Mosquitoland by David Arnold

18718848Summary: After the sudden collapse of her family, Mim Malone is dragged from her home in northern Ohio to the “wastelands” of Mississippi, where she lives in a medicated milieu with her dad and new stepmom. Before the dust has a chance to settle, she learns her mother is sick back in Cleveland.

So she ditches her new life and hops aboard a northbound Greyhound bus to her real home and her real mother, meeting a quirky cast of fellow travelers along the way. But when her thousand-mile journey takes a few turns she could never see coming, Mim must confront her own demons, redefining her notions of love, loyalty, and what it means to be sane.

Told in an unforgettable, kaleidoscopic voice, “Mosquitoland” is a modern American odyssey, as hilarious as it is heartbreaking. [Goodreads]

This book has been on my TBR list for a while now, and I was so excited to get into the library and see it on the shelf! The cover was really intriguing to me (I know you’re not supposed to judge a book by its cover, and I didn’t, it was just an added bonus), so I picked Mosquitoland up and I was only slightly disappointed.

The story starts off like most: Mim (Mary Iris Malone, Mim for short) is living unhappily with her father and stepmother in Jackson, Mississippi, while her mother is up in Cleveland, Ohio. She finds out her mother is sick, and immediately ditches school and her new family to take a Greyhound bus to see her mother. On the bus for only a few hundred miles out of almost a thousand, Mim meets Arlene, a sweet old woman going to see her gay nephew, and a few characters that you’ll be happy to see go (like Poncho Guy). But after a few too many uncomfortable moments, Mim ditches the bus and decides to go on her own adventure, complete with spending a night in the woods, running for her life, meeting the cute guy from seat 17C on the bus (and actually learning his name and a bit more about him 😉 more on that later), making real friends, wearing her war paint, breaking out of jail, and finally getting to her mother. This book was anything but predictable and I think that’s one of the biggest reasons that I liked it.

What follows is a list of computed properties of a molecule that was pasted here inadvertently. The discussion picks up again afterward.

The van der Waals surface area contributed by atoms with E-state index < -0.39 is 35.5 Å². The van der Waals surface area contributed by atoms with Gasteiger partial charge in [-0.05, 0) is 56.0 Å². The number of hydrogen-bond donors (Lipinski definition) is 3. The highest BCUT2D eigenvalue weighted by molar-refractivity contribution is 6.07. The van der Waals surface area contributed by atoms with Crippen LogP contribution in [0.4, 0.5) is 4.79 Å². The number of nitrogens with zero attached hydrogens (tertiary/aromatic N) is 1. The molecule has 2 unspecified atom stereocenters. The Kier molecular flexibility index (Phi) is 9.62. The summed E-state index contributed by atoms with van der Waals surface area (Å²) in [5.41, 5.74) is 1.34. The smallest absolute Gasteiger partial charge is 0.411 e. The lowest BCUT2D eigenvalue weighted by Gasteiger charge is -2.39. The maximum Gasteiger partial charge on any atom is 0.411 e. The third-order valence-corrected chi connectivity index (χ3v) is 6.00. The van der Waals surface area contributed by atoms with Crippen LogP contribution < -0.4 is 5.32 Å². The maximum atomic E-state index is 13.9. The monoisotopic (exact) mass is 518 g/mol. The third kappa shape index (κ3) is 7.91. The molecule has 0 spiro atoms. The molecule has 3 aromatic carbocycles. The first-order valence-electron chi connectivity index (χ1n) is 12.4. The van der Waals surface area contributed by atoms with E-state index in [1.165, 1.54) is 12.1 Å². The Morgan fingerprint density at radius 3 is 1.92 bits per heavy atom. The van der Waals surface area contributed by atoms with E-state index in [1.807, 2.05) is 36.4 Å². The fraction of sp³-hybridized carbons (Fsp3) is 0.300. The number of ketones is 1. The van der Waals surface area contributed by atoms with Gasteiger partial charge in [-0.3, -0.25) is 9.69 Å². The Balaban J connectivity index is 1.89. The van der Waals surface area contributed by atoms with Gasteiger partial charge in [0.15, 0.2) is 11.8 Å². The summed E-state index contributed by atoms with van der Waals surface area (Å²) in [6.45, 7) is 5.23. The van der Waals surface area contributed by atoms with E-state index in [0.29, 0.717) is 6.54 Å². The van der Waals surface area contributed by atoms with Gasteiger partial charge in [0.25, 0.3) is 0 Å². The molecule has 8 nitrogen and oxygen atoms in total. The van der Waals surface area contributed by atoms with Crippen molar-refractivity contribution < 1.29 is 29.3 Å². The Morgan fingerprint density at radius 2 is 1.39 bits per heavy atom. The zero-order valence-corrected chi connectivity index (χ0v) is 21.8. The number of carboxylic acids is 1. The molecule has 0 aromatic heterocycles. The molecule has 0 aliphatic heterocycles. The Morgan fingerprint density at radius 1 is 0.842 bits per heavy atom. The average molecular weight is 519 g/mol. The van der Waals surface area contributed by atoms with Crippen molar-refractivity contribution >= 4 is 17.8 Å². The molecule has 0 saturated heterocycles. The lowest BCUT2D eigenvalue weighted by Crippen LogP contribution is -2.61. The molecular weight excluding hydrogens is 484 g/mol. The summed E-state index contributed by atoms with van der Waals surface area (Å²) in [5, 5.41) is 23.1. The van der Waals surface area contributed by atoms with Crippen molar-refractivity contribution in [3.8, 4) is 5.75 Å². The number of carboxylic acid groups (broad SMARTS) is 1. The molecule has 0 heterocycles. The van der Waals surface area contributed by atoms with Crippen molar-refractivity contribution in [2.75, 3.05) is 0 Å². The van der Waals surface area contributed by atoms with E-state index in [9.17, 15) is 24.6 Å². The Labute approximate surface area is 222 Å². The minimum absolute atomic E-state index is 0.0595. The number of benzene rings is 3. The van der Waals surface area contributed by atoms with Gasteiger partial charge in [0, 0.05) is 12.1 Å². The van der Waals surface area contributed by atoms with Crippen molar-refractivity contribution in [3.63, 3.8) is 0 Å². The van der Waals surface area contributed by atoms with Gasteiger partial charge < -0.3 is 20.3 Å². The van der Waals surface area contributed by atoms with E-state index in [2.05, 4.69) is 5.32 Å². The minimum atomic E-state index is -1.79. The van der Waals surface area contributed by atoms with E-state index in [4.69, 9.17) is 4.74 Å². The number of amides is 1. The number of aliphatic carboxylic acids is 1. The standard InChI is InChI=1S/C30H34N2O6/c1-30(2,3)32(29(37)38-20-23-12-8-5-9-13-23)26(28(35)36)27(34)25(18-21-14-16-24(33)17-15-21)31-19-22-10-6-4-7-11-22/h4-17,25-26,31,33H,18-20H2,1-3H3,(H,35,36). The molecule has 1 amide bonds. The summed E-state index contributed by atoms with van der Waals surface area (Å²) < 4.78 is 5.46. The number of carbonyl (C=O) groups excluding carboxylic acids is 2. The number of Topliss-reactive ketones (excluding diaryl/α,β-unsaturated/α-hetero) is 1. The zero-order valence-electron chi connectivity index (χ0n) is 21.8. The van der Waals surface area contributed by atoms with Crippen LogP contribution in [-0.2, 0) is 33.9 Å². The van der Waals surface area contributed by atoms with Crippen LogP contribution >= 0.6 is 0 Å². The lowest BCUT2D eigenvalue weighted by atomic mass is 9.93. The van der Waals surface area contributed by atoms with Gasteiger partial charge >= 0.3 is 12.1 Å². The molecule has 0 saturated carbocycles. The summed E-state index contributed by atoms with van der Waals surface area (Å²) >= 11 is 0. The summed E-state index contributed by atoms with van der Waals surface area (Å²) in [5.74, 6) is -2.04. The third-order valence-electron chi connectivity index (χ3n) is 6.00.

The biggest thing about Mosquitoland that I was on the fence about was Mim. As far as main characters go, she was likable, but by the end of the story I was so confused about her and her backstory that I was almost glad the book was over. Mim was intricate enough that she could have added a lot more to the story, layers-wise, but I found her narration and flashbacks more puzzling than clarifying. Although Mim wasn’t the strongest character in my opinion, David Arnold made up for that with the supporting characters. Walt, who Mim meets under a bridge and they stay in the woods where he lives for a night before both moving on to Ohio, and Beck, seat 17C, were definitely my personal favorites. It’s around the two boys that Mim is herself, not pretending to be normal or anything that she isn’t.  Although the three aren’t together for that long in the novel, it was crystal clear that Mim was happiest when she was driving in that beat-up old truck with Beck, who she so obviously has a crush on, and Walt, the baby of the group who is always playing with something, like butterflies or shiny things. Along with Walt and Beck, there were so many stand-out minor characters like Ahab, Arlene, Carl and even Kathy, Mim’s stepmom.

There were a lot of things that I liked about this book, as well as a few things I didn’t like, but that’s expected. I’ve read a lot of good books so far in 2016, and not all of them can be as amazing as Dumplin’ or The Heir. I wouldn’t suggest this book to everyone, but it wasn’t that bad.

Rating: 3 stars

Favorite Quote: “When you were born, you cried while the world rejoiced. Live your life so that when you die, the world cries while you rejoice.”

One Reply to “Mosquitoland by David Arnold”

Leave a Comment!

Fill in your details below or click an icon to log in: Logo

You are commenting using your account. Log Out /  Change )

Google photo

You are commenting using your Google account. Log Out /  Change )

Twitter picture

You are commenting using your Twitter account. Log Out /  Change )

Facebook photo

You are commenting using your Facebook account. Log Out /  Change )

Connecting to %s